[13] The trial court rejected the constitutional challenge but concluded that defendants had failed to adopt administrative regulations sufficient to implement the Act. Consequently, the court issued a permanent injunction prohibiting defendants from implementing the Act as to plaintiffs.

[14] Defendants appeal from the issuance of injunctive relief. Plaintiffs cross-appeal from the rejection of their constitutional challenge. For reasons that follow, we conclude the trial court correctly rejected plaintiffs' constitutional challenge but erred in enjoining implementation of the Act. As we will explain, the terms of the Act itself are sufficiently precise that those who are subject to it can reasonably understand what is required, and the agencies charged with its execution can reasonably understand what they must do. Because its terms are not vague and indefinite, the Act can be implemented without the need for administrative regulations. Accordingly, we shall reverse the judgment in part and remand the matter to the trial court with directions to enter judgment in favor of defendants.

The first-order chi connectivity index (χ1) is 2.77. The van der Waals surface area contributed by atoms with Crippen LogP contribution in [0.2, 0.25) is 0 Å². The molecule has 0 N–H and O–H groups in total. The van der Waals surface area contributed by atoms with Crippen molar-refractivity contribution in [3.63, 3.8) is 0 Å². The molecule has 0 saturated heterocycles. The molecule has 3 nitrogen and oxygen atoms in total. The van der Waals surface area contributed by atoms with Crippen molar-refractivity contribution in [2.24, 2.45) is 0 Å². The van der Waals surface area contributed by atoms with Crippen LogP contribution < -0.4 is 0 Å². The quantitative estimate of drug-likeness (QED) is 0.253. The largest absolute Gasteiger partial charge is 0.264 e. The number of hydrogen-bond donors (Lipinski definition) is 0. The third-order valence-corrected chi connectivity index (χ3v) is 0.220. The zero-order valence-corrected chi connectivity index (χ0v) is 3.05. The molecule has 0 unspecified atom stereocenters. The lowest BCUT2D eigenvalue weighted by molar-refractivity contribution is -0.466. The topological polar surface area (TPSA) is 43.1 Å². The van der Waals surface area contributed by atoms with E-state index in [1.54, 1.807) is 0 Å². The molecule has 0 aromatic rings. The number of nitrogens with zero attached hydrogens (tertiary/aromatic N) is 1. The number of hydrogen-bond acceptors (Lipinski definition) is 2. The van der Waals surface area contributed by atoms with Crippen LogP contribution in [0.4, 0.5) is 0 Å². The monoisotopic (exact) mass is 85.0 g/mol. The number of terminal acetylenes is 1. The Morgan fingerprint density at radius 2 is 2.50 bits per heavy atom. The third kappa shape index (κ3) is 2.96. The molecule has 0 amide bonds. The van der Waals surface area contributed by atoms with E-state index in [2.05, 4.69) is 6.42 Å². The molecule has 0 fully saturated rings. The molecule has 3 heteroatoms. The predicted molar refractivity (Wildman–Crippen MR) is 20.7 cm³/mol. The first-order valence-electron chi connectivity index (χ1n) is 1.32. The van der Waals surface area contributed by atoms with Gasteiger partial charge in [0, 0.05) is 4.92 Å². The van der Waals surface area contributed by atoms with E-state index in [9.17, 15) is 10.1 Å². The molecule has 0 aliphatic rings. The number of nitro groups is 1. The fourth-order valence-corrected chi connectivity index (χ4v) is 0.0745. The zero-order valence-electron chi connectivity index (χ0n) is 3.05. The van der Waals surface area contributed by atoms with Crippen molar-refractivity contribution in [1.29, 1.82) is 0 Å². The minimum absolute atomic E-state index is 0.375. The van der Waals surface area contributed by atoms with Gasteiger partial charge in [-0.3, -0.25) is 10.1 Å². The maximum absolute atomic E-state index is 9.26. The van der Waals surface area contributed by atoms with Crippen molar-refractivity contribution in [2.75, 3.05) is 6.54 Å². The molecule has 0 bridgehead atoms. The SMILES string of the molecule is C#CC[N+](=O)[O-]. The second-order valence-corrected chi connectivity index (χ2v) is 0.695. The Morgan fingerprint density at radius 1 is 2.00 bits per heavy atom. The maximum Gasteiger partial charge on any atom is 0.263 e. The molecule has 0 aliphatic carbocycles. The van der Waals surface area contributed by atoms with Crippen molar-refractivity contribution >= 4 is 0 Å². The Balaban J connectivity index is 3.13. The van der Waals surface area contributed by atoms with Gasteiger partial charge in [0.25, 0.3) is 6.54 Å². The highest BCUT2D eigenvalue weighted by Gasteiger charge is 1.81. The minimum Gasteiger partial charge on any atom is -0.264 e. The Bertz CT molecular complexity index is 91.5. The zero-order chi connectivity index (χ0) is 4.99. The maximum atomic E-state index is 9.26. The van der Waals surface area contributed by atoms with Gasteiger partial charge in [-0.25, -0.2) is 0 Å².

[16] The state's DNA and Forensic Identification Data Base and Data Bank program had its genesis in former section 290.2, enacted in 1983. (Stats. 1983, ch. 700, § 1, pp. 2680-2681.) As originally enacted, that provision was relatively brief and was limited in application to certain sex offenders. By the time of the last operative version of former section 290.2, the provision had been expanded beyond sexual offenses to include persons convicted of murder or of various felony assaults or batteries. (Stats. 1996, ch. 917, § 2.) It also had been amended to include a far more detailed methodology for the collection and use of samples and impressions. (Ibid.)